Qualification is the elephant in the room at Mayer Brown and it's a rather big one. Although NQ rates saw an improvement in 2016 with tenof 13 qualifiers kept on, trainees remained unconvinced that the firm had turned over a new leaf. Here's what they had to say: “There is no transparency, we just don't know what's going on. Every six months there seems to be an issue and we all don't understand how it's not seamless – and the process starts far too late.” The consequences are that although “everyone would like to stay, people are forced to keep their options open and are talking to recruiters at other firms.” In response to these concerns the firm has moved the start of the NQ process forward by a month. And not every insider was critical, with some pointing to “recent staffing transitions” as being responsible for a few bad years retention-wise, adding that “partners have been very frank about how tough the market is currently.” In the end retention in 2017 was okay with 12 out of 15 qualifiers kept on.
Trainees heaped on the praise for the firm's vacation scheme which dishes out “real responsibility” and includes a day trip to Paris.
How to get a Mayer Brown training contract
Vacation scheme application deadline: 31 January 2018 (spring and summer, opens 1 November 2017)
Training contract application deadline: 31 July 2018(opens 1 November 2017)
Mayer Brown runs three vacation schemes each year: two in the summer and one in the spring. There are ten places available on each two-week programme, and the firm generally receives 1,200 applications for its vacation schemes..
A covering letter is an essential part of the online application. The box for this is left entirely blank so candidates can express themselves, though be careful not to waffle. Mayer Brown wants to see applicants structure this letter well, and demonstrate excellent spelling and grammar. “A well-written application is important,” explains recruitment partner Dominic Griffiths, “as writing and using the English language constitutes 70 to 80% of what we do.” Applicants also have to pass online verbal reasoning and situational judgement tests, have a telephone interview and attend an assessment day to secure a vac scheme place.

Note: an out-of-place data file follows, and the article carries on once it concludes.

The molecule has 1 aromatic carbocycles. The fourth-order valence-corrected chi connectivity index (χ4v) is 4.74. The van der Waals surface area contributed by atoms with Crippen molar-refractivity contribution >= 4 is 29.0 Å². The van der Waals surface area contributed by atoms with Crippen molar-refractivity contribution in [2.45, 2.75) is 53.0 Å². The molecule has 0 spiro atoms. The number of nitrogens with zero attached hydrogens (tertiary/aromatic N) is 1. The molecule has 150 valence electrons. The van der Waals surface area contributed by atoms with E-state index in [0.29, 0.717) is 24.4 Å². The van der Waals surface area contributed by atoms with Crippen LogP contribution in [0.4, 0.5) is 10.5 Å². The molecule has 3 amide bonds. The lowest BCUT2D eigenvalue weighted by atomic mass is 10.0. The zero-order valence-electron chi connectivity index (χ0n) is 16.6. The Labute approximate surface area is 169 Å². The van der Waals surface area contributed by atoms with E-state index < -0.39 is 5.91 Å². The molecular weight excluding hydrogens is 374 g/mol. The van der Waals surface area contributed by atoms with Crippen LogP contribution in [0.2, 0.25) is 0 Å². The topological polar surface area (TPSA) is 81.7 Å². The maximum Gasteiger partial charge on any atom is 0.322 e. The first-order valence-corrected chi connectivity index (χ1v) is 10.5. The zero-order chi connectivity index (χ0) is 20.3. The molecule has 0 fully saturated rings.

Vac schemers split their time between two departments. “They try to accommodate your preferences as to where you'd like to go,” a current trainee said. Griffiths tells us the overall aim of the placement is to give candidates “a feel for being a trainee at Mayer Brown. We ensure they get good quality work that's typical of what they'd be doing as a trainee.” Our trainee sources backed this up, with one telling us: “I got to go to the High Court during my visit. It was great to feel like I was helping out the team on something valuable.”
Alongside vac schemers' work are various social and networking opportunities. “It's important people get to know a firm in its entirety – all the employees who make the cogs work, as well as the partners and solicitors,” says Griffiths. A day trip to the firm’s Paris office is also part of the placement.
On the final day of the placement, candidates face a two-partner interview for 30 minutes in which they're asked about their understanding of the role of a City solicitor and why they're interested in Mayer Brown, along with questions testing their commercial awareness and business acumen. The majority of the firm's trainees are recruited through the vacation schemes and the firm stresses that it welcomes vac scheme applications from final-year students and graduates too.
In 2016/17 the firm received 800 direct training contract applications. Those who impress on the application form and online assessments are invited for a telephone interview followed by an assessment day. This involves a fact-finding exercise designed to see if you can “think on your feet,” a written exercise and a group task. The day also includes a lunch with some of the firm's trainees, plus a “quite rigorous” competency and strengths-based interview with two partners.
According to Griffiths, “grades are important, but there's always some flexibility on this front – we decide on a combination of factors.” He tells us candidates need to demonstrate they're keen on law, and on Mayer Brown in particular: “We want to see a sense of passion for working here. We don't always know in interviews if someone will be a brilliant lawyer, but we can judge their enthusiasm and dedication to the profession.”
He goes on to reveal he's “a great believer in work experience. Pure legal work is all well and good, but I do like to see people with a diverse range of experience as well. It shows they're inquisitive about their career and have thought deeply about it.”
Apprenticeships for A level students
In 2015 Mayer Brown introduced a six-year articled apprenticeship culminating in qualification as a solicitor. The programme consists of a four-year part-time LLB at BPP, followed by a traineeship. While studying, students will spend their first 12 months working in one of the firm's business services departments followed by five years in different legal practice groups. The minimum entry requirement is AAB or equivalent at A level.
The deadline for applications in 2018 is 31 March, with the combined work and study programme commencing in September 2018.